I'm responding to the question you pose in your comments to part 2. After a number of years of experiencing depressive episodes in April and October, I decided that the seasonal element was important even though my doctors didn't. I researched Seasonal Affective Disorder and I read Winter Blues by Norman Rosenthal M.D., one of the the foremost experts on SAD.
These days, you can find all this online. When you read more, you'll learn that some people experience summer depressions like yours; others experience spring-fall ones like I used to, and there are lots of different combinations as well. I tried using a 10,000 Lux light but it didn't help. But for some people, light therapy is very effective.
A few years ago, I read that in addition to the change in seasons, these depressions may be caused by "anniversaries" of events. The trigger for the April depression was obvious. That's when I started college in 1968 and within five weeks, my first depressive episode had hit. Once I found that out, over time I was able to end this episode.
I couldn't come up with a life event for the October depression but that might have just been seasonal. Still, my solution was to begin spending lots of time outside, starting in September. It doesn't alleviate the depressive episode entirely but it can lessen its impact.
While I know that weather affects me, the moment I'm feeling "blue," I begin to spend more time outside. I garden, do home improvement projects, play tennis, walk, and go biking and hiking, dependent upon other commitments, how well I feel, and my energy level.
Most of all, I say to myself, "One bad day doesn't have to lead to a full-fledged depression." So, in essence, I took away the fear factor, which had become a real problem. When Zoloft used to work (14 years ago), I had three days from the time I felt a depression on the horizon, to stave it off naturally or begin taking medication. What I learned--about me--was that once a depression took hold, it was very difficult for me to get rid of it.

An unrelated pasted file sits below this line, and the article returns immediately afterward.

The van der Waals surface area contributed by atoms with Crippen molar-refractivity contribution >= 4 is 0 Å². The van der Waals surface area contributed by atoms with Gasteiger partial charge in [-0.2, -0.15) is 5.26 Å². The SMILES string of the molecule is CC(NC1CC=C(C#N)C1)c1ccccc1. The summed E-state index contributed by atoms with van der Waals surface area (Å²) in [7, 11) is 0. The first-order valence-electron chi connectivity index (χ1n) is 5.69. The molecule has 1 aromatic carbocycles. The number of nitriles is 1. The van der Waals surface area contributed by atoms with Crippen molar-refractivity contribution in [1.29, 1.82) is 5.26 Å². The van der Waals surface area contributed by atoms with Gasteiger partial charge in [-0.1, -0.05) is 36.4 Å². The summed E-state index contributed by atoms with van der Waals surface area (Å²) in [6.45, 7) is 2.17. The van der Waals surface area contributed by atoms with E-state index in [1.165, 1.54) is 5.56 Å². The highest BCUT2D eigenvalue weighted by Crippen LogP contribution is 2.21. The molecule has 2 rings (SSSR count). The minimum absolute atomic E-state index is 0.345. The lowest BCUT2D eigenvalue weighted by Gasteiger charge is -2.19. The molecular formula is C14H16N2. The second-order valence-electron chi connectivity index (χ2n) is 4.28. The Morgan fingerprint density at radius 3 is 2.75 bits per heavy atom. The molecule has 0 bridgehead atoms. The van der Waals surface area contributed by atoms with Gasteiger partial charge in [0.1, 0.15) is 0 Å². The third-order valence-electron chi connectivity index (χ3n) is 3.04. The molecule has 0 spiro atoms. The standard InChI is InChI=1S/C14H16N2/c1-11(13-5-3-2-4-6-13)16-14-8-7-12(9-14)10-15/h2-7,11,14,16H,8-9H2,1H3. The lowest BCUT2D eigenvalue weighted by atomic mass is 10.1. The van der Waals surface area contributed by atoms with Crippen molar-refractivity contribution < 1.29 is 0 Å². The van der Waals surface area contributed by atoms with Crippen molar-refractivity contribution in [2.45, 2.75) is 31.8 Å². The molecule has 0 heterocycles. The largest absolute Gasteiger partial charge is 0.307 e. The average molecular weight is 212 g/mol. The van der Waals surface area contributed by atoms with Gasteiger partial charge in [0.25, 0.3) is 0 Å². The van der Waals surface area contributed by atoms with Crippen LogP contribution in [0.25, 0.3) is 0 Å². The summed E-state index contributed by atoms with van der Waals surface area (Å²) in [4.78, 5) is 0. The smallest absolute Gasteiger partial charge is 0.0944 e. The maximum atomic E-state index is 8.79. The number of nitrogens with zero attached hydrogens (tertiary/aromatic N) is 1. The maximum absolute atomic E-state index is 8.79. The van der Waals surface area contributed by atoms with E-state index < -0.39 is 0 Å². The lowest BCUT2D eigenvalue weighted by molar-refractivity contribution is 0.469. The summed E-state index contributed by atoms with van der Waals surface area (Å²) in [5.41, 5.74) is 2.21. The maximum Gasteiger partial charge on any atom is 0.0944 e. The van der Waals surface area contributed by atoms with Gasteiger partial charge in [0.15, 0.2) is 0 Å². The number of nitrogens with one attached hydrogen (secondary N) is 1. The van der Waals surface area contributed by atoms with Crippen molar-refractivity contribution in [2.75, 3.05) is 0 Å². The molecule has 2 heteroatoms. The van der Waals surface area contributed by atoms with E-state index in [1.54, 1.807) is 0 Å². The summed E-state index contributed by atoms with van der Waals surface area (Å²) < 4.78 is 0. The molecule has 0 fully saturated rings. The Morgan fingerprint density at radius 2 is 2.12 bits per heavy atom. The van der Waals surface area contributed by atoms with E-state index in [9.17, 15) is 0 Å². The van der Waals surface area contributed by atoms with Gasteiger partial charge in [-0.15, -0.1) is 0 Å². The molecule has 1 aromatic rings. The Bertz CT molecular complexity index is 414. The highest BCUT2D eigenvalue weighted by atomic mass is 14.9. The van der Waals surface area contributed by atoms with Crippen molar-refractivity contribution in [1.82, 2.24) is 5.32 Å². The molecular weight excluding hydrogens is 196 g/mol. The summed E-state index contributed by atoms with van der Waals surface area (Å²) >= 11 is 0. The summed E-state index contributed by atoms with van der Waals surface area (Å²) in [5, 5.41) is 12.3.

All those years ago, if I didn't pay attention to the advent of the depressive episode, and either identify and remove the trigger or start taking medication, it would be a far worse episode.
These days, the seasonal element isn't as much of a problem but the triggers still are. My last depression (October 2006) was caused by an incident with a client. I had just finished helping edit her book, I thought we were all set for an ongoing relationship, and within a day everything changed. After a telephone call from the New York Times where they said they would review her book, she decided she was going to become very famous (once again) and thus didn't need to be "polite" and "well-behaved." (It's a long story and one I'm not going to share.)
What I can say is that I will not allow anyone to treat me badly. I told her how I felt. She said it was my problem, not hers. I had to quit because there was no other option. My depression was caused by stress (from the loss of income), and from disappointment (an ongoing theme in my depressions). I realized what was happening but I couldn't stop it.
What compounded everything was that prior to taking the five-month job with her, I had decided I could no longer write my own books because of my frequent depressive episodes, which precluded me from publicizing them. I had hoped that "editing other people's books" or co-writing books with them was the solution. My experience with my client convinced me that this wouldn't work because I would always be dependent upon other people for my happiness, income, and sense of well-being.
Once again, I felt I was "stumbling" in my career, and the downward spiral had begun. During my five-month-depression, I decided to launch this blog, and repackage and sell my memoir. I also decided that I'm only truly happy when I'm working on my own projects.
Although I was taking Adderrall, my experience is that no medication is effective for me when there are unresolved issues that are contributing to my unhappiness. Once I figured all this out, my depression moved from fairly severe to moderate, the Adderrall started working more effectively, and I was able to institute my personal wellness program, which I'll discuss more tomorrow.